any self respect, believing that they have no value, no dignity to

Mahrajahs may come and go, and so may British tourists, but until the
caste system is excised from the mind of India, there will always be
a beggarman at the gate.

What the Papers Say

What the Papers say
To read The Times of India as a western visitor is a bizarre
experience. To start with there is the prose style, a blend of the
formal with the slang of yesteryear, punctuated with as many
exclamation marks as a letter from a teenage girl at boarding school! Headteacher's wife in the soup!Really!!!
Then there are the stories themselves. The frothily domestic reports
of school sports days and exam success, or the comings and goings of
Bollywood starlets sit side by side with accounts of sleaze and
corruption worthy of the most infamous banana republic, of gangsters
running protection rackets and of criminals elected to political
office direct from their prison cells.
In fact, to read the Times of India is to step into a world whose
boundaries are those of the fiction shelves in an airport bookstall,-
Mills and Boon meets macho thriller.
Glitterati or gangsters, who knows who will have the upper hand,- for
India is surely like nowhere else on earth.

Tuesday, November 21, 2006

A Question of Priorities

Out of town for the past 10 days, hence blog silence - and I'm now
writing to you from the southernmost tip of India, Kanyakumari where
the 3 seas meet. I'm here with the clergy from 2 CSI dioceses for
their annual conference...staying in a newly built centre where
electricity and water are so newly connected that they are erratic
even by Indian standards. Bishops here are autocratic in the extreme,
so the whole thing feels rather like Dotheboys hall....specially as we
sit and long tables and sing grace! We travelled here by coach...a 20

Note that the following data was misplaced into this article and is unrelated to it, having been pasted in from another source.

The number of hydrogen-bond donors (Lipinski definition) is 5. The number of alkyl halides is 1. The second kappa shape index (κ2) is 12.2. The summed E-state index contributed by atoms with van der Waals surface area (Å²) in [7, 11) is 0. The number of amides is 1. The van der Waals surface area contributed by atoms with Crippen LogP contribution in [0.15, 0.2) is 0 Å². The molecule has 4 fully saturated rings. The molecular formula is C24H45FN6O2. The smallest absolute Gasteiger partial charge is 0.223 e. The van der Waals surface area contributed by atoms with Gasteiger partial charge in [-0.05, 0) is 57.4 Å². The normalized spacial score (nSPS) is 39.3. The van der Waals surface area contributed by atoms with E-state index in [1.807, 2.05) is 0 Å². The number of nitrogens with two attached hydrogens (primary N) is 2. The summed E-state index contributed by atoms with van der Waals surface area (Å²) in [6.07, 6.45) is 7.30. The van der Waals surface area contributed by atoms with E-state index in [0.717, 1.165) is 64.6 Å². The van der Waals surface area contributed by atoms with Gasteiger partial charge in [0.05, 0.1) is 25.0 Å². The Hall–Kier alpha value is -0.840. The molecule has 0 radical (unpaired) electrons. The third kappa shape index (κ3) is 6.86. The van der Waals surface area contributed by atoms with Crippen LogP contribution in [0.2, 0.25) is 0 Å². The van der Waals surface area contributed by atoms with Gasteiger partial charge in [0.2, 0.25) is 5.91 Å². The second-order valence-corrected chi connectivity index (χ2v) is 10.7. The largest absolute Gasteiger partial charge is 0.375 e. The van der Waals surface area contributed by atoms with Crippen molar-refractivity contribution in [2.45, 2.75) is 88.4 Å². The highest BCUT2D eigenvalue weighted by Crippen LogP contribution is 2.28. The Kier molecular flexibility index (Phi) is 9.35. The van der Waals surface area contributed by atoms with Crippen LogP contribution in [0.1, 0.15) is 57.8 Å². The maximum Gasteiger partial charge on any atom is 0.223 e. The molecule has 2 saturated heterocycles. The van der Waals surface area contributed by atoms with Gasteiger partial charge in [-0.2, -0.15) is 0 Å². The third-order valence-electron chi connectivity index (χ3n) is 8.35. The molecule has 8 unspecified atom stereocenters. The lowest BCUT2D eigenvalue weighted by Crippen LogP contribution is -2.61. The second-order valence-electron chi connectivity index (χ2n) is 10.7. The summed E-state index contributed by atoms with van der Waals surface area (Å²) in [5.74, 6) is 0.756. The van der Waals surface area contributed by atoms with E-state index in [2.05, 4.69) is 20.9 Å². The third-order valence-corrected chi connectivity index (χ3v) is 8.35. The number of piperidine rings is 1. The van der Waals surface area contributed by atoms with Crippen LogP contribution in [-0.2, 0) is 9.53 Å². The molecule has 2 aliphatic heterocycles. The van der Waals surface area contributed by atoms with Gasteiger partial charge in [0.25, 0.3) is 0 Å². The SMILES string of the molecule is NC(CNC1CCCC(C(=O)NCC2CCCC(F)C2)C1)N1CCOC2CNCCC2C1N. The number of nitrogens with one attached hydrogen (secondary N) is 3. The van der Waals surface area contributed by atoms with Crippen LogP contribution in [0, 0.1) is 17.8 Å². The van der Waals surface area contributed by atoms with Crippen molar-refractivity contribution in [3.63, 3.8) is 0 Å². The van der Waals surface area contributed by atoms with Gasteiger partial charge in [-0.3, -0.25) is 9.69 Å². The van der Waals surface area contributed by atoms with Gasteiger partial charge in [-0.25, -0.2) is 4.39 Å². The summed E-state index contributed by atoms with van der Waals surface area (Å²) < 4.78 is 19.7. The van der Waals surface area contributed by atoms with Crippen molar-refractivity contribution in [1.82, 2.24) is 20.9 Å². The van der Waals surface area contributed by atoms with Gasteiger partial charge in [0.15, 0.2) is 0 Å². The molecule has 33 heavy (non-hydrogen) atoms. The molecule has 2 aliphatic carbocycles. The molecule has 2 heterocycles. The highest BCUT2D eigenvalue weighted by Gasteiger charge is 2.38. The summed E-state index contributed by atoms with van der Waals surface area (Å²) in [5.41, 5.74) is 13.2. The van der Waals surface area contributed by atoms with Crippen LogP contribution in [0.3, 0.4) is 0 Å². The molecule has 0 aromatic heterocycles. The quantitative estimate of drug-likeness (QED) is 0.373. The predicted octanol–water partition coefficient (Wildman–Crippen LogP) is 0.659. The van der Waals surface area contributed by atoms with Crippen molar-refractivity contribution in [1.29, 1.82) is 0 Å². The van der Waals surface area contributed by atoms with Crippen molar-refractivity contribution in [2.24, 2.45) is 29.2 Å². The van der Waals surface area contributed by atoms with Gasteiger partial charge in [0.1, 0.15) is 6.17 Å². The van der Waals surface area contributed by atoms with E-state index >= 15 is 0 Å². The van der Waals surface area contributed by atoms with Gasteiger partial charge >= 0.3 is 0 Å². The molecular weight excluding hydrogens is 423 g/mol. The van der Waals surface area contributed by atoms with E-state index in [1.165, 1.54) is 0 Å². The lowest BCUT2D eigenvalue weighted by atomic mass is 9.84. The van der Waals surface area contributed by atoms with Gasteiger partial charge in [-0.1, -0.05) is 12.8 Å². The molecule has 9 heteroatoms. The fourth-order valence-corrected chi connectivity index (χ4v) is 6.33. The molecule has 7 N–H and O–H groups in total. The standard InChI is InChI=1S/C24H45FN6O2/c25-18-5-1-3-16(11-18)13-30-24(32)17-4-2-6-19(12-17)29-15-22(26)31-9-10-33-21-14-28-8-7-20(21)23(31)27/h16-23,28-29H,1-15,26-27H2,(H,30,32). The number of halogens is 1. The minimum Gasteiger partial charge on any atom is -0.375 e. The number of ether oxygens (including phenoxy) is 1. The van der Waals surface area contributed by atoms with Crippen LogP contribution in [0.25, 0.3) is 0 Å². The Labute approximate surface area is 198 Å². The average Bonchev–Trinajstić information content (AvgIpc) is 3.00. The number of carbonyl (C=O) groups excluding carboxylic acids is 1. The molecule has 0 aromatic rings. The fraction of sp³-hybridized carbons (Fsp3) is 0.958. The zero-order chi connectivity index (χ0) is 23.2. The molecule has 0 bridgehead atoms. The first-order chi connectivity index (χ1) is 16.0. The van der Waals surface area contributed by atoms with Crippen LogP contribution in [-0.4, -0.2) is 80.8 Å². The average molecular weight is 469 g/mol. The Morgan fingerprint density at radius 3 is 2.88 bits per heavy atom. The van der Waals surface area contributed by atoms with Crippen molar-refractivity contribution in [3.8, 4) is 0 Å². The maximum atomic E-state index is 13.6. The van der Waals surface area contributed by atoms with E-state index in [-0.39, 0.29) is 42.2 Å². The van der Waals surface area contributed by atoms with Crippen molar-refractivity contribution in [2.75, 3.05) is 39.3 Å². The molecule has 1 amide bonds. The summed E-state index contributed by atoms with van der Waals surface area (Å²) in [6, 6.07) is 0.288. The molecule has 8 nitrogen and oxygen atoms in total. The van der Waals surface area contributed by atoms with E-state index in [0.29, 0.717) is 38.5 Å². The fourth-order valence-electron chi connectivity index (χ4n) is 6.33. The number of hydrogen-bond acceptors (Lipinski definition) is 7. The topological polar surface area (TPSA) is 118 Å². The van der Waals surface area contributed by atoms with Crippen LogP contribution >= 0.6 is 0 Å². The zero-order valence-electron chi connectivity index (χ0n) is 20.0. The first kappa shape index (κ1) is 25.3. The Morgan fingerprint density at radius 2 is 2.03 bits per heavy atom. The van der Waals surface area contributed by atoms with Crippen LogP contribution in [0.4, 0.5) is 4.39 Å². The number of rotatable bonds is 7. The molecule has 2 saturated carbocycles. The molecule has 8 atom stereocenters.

hour journey from hell on roads that gave up periodically and
degenerated into potholed dirt tracks...with a horn-happy driver and
50 overexcited Indian male clergy singing, I suspect, their local
equivalent of rugby songs! And on Friday we get to do it all again in
reverse....However, to be here overlooking the Indian Ocean is pretty
wonderful it's churlish to grumble.
Rather than trying feverishly to fill you in on all that has happened
since I last posted, I'll try and get down to the internet cafe to
post a series of reflections on some aspects of the continuing mad
extremes that are my experience of India.

After the agony of our visit to the AIDS project came play time, as we
visited the Bhannergatta nature reserve for close encounters with
bears and deer, lions and tigers, all in their natural habitat.
Best of all, we mingled freely with a family of elephants, scratching
behind their ears, feeding them hay and leaping out of the way just in
time when they offered us an unsolicited shower.
They were so delightful with their air of benevolent wisdom, it's quite
understandable that so many conservationists devote their careers to
them. Among them are the staff of A Rocha India,- a branch of the
international Christian Conservation group,- and they had much to tell